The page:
"As long as it's about two girls whose friendship is strong enough to beat Satan, you can do anything to this story and it still works," Hendrix said. "But, it's always nice to see people staying true to certain details, and in this case, I really appreciate that poor Elsie Fisher was convinced to play yet another character with bad skin. I had terrible acne in high school, and I think it's tough as a kid to go out in public every day feeling like a monster-faced pus factory. It really shapes how you talk to people, how you walk, how you stand, how you exist - you basically just want to be invisible all the time. You rarely see bad skin in movies treated as anything but a punch line so it's nice to see that they cared enough to give that source of adolescent shame some respect."

Indeed, one of the key narrative drivers of My Best Friend's Exorcism, as Gretchen's possession saga wears on, is the realization that each of the four main characters is dealing with some kind of personal demon, be it self-consciousness about their skin, their love life, or some other, darker force.

"All four of us got to have our own mini-movie," Kanu said. "We were all the main characters to ourselves. And [with] Margaret's sort of progression throughout the film, there are sort of hints dropped as to what her inner demon is going to be. And then it becomes a big demon in her life, not an actual demon, but you'll see."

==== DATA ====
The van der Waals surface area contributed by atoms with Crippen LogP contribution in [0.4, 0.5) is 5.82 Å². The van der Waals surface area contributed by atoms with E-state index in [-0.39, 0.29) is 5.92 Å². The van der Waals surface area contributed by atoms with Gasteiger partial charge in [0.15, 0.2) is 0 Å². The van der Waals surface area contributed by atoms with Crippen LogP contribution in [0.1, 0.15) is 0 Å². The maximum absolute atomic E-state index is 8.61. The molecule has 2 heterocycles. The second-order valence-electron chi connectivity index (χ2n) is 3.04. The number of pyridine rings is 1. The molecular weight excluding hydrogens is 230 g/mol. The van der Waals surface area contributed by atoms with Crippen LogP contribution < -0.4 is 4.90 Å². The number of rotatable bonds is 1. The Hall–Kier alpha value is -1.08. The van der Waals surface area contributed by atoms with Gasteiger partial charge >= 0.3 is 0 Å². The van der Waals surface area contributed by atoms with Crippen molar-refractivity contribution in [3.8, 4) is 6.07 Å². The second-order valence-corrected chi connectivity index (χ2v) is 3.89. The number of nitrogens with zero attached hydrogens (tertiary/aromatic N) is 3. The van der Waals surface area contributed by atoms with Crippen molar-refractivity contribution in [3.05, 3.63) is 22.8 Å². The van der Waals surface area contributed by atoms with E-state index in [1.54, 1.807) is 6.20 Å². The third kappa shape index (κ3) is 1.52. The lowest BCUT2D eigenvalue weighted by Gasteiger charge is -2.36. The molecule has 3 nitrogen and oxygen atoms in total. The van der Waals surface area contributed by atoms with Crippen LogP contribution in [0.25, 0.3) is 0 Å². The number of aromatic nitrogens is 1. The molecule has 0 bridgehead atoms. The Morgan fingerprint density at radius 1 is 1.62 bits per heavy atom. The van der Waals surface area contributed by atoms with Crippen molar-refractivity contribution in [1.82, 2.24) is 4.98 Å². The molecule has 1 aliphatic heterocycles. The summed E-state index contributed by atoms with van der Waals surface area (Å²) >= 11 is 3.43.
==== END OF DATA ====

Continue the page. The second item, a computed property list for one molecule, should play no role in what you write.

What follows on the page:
But demons aside, to pull off the delicate balance of all these characters who are, in the end, also just trying to get through high school, My Best Friend's Exorcism also had to infuse its narrative with a healthy dose of comedy. The scares and the laughs are very close together in the film, often in the span of the same scene, and for the cast, that was always part of the formula.

"I think you would imagine that there would be a lot more of a struggle, but ultimately, I find a lot of horror films to be funny," Fisher, whose previous credits also include this year's Texas Chainsaw Massacre, said. "So it was actually just very cathartic to be able to play into that and maybe really push a facial expression. A lot of it is also [playing] the scenes very straight, and just the way they're structured and written ends up sort infusing all these different elements."

"I think it was very important because the story is about, in my opinion, what happens when a friendship breaks, or when you don't hold onto each other," Ang said. "And I think seeing that unfold, it's a roller coaster of emotions, so it should be scary and funny and heartbreaking. And you feel so much as a teen growing up and going through these struggles in your friendships all the time, and so I felt like the fact that it explored the whole spectrum of emotions was just natural."

My Best Friend's Exorcism is now streaming on Amazon Prime Video.